In the past four months, I have had countless new business meetings that, when we get to the budget question, the prospect says, “I’d really like you to work on pay-for-performance.”
Payroll and benefits and other expenses notwithstanding (and I could write an entire blog post about why this isn’t a sustainable business model for any service firm), this is such a short-sighted way to look at working with a public relations firm.
What this really means is, “You get us in the Wall Street Journal and I’ll happily pay you a percentage of the sales that come from that story.”
Now, we all know that one story does not equate sales and that it takes months—even years—to place a story that big.
And I’d venture to guess if a customer of these business owners asked them for terms similar to what they ask of us, they’d scoff at them and walk way.
Pay-for-Performance Doesn’t Work
It’s a good thing I have a filter because I always want to respond with, “Do you eat in a restaurant and tell the chef you’ll pay him only after you go home and digest the meal and don’t end up with heartburn?”
Alas, I speak to our process and explain why pay-for-performance doesn’t work in our model, but we are more than willing to discuss a percentage of sales we procure on their behalf, in year two and beyond.
Typically, though, the prospect only wants media hits and we walk away from the opportunity.
This is how strongly I believe in the PESO model and the process we’ve created around it. In years past, we might have taken the work to bring in the revenue and then regretted it later.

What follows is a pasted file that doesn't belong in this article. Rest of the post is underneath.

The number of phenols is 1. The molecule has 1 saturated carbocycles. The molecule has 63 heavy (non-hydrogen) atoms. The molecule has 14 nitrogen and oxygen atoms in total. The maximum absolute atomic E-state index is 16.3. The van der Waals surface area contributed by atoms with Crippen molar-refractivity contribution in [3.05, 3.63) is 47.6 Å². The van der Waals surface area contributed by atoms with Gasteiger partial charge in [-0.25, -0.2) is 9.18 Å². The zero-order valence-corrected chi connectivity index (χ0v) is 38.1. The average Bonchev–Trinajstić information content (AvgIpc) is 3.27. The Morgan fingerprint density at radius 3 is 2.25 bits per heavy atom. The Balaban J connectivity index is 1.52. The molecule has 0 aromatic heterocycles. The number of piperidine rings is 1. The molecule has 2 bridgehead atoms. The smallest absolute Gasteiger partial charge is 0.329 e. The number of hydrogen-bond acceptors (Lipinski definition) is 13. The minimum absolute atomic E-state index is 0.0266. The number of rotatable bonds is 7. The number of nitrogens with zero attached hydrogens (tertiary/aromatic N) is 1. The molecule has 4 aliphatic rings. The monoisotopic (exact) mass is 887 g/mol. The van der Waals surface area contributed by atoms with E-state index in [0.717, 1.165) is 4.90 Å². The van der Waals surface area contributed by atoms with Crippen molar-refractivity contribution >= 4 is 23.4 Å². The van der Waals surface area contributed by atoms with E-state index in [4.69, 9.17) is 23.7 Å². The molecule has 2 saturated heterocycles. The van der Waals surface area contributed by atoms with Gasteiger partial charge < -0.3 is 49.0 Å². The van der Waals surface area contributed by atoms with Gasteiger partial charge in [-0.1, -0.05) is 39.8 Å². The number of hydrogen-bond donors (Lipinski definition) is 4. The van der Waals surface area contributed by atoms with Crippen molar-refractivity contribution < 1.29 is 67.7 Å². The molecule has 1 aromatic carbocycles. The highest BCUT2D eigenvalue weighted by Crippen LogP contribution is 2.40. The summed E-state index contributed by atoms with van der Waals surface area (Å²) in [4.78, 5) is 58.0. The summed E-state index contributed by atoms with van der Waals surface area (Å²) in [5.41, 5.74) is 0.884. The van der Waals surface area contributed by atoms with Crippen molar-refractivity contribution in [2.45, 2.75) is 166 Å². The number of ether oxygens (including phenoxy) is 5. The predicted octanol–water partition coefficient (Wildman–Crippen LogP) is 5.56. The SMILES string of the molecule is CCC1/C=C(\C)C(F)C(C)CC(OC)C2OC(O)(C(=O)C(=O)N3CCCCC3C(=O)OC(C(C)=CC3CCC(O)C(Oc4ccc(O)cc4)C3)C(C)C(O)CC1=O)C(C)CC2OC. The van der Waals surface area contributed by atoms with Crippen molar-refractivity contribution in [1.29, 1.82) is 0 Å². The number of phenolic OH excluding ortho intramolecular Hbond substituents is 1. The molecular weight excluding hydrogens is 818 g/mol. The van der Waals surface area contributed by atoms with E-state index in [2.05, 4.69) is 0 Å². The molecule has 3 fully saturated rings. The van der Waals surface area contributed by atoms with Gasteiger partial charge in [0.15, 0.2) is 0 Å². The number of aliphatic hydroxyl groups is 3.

Today, though, we know exactly what works and the kinds of work it takes to be successful.
And that it takes a good 90 days to get going and start to see results, which aren’t typically reliant on earned media.
There isn’t a business in the world that can work for free for 90 days.
Well, there is. It’s called a non-profit.
But most of us are running—or work for—for profit organizations.
Six Ways to Get the Most From Your PR Firm
While the PESO model drives everything we do, there are certain things entrepreneurs, business leaders, and executives can do to be certain their PR program is a success, regardless of it being executed internally or externally.
And there is work that needs to be done. PR is not a practice that you can hire the experts and walk away. There is major involvement that needs to happen on all sides.
So let’s talk about that, shall we?
- Trust the experts, but provide input. While the people who work at your PR firm (or in your PR department) know what kinds of content will get read and shared, what your customers want, and what the media will be excited to run, you have a unique look at the business. Provide story ideas, brainstorm content topics, and make time to be interviewed—both by your PR firm and the media. But also be smart enough to agree a story isn’t a story if they give you the pros and cons and explain why they don’t think it’ll have any play.